It was only during the criminal defense team’s own investigation and trial preparation that they learned about the payments of money to the state’s witnesses — and paying for testimony is a clear basis for a prosecutorial misconduct claim.
The prosecutor’s argument? They didn’t know about the payments because the money came from the FBI, not the DA’s Office. (Like they never work together on a case, or discuss things, right?)
So, looks like there’s an appeal coming up over in Houston by the defense team based upon prosecutorial misconduct in the rewarding of witnesses with cash.
Notice that no one is denying that this money got paid ….
3. Freed after Case of Prosecutorial Misconduct In Dallas Murder Trial; Still Waiting For Exoneration
Here in Dallas, there’s no argument that two men (Dennis Allen and Stanley Mozee) were victims of wrongful prosecution. These two were convicted on murder charges and served 15 years behind bars before they were freed because (1) it was shown that critical evidence had been withheld in their case; and (2) the Innocence Project had DNA testing done and presented evidence that someone else is responsible for the killing.
So, in October 2014 the two men were freed. (Details are here in the Innocence Project of Texas’ news release of the two men being released.)
But their case isn’t over by a long shot. Now their case for full exoneration sets before the highest criminal court in the state, which has to issue its finding that the two men be fully exonerated. That’s pending. Why?
First, the attorney who served as prosecutor in their trial for the murder of shop owner and pastor Jesse Borns, Jr., argues that this is all a big political brouhaha and he didn’t do anything wrong. According to him, the current prosecutors’ acknowledgment of misconduct is all politically motivated and not true.
And he’s got an argument to place before the Texas Court of Criminal Appeals that’s got some backing because a Dallas County judge ruled that there was no hidden evidence in the case.
What? That’s right.
Nevermind that there was evidence presented that the prosecutor or someone on his team (like the police) made deals with witnesses who they used in their case against Allen and Mozee to get testimony against the defendants in exchange for favors from the state.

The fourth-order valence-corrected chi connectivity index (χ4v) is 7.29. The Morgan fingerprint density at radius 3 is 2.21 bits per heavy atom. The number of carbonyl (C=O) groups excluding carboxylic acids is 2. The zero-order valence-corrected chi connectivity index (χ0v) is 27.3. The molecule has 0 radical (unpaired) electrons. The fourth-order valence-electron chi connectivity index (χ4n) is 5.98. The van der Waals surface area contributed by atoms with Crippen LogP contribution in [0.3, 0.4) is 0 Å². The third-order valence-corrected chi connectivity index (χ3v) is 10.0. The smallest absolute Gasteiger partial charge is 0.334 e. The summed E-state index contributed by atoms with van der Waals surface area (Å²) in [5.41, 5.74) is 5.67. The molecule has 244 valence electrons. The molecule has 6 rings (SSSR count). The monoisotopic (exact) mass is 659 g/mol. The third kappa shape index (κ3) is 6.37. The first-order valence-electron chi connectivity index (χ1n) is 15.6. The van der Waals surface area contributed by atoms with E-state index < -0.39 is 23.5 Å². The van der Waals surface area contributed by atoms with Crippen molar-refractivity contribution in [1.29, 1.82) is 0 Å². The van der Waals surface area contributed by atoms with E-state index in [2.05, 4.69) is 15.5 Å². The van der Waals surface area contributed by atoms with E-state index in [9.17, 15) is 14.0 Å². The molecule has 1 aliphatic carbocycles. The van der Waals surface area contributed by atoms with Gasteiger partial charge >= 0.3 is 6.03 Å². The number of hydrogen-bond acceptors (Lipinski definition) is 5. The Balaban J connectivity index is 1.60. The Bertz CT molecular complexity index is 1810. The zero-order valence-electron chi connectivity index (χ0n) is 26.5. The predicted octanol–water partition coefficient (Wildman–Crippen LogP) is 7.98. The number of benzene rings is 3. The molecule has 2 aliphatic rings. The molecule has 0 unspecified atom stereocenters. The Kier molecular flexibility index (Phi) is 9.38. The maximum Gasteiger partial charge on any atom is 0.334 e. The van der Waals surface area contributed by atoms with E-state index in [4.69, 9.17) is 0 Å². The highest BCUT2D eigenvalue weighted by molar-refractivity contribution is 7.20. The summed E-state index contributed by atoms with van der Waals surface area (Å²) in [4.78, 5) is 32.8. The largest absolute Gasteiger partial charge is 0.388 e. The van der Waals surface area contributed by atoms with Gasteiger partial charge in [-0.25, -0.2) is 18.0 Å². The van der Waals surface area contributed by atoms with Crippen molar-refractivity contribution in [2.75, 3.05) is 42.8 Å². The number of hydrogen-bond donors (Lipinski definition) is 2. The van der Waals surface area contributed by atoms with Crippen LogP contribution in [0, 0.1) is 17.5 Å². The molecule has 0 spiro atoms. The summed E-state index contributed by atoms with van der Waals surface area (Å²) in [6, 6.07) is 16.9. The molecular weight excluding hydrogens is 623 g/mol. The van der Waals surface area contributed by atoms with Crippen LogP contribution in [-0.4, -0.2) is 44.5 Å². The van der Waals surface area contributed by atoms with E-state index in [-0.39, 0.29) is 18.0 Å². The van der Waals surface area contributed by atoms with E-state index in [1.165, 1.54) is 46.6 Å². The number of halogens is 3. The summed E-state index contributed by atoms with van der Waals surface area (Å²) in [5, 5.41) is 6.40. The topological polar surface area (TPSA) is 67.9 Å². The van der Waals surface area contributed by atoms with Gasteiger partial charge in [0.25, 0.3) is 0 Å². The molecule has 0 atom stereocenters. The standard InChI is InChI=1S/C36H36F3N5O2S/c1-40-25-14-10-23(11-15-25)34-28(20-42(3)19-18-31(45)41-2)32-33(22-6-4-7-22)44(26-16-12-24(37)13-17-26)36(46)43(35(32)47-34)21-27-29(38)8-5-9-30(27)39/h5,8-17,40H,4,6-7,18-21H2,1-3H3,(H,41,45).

Like one inmate who testified that Mozee had confessed he did the killing while they were both behind bars in the Dallas jail. This informant testified against both men, and the Innocence Project had evidence that this informant got special treatment in exchange for telling his story on the stand — and that none of the special deals for favorable treatment for this informant or several other witnesses was ever shared with the defense lawyers for the two defendants.
In October 2015, there was a hearing on all this upon the request of the Texas Court of Criminal Appeals. The then-prosecutor took the witness stand and denied doing anything wrong. He didn’t know of any deals. He didn’t do deals with informants before they took the witness stand as a matter of S.O.P. (standard operating procedure).
Then a twist: here in Dallas, District Judge Teresa Hawthorne issuing her ruling in the then-prosecutor’s favor. So, the CCA orders an evidentiary hearing and the result is the Dallas judge telling the CCA that’s there’s no problem here.
Texas Prosecutorial Misconduct Is a Huge Crisis in Our Criminal Justice System
There is a crisis in our current criminal justice system, and it involves prosecutorial misconduct. It’s a problem for Dallas and North Texas; it’s an issue for the entire state; and it’s a reality in criminal proceedings across the country.
And from the look of things, prosecutorial misconduct isn’t going away — it’s hard to discover, and it’s hard to stop when it is found. The defendant may get freed, or get a new trial— but prosecutors are not facing much in the way of personal penalties if they’re found out.
For more, read the recent HuffPo article, “Prosecutors Are Almost Never Disciplined For Misconduct.”
Sure, Charles Sebesta has been disbarred for prosecutorial misconduct in the wrongful conviction of Anthony Graves. But that’s a single case — is it really sending a message? Many would argue no.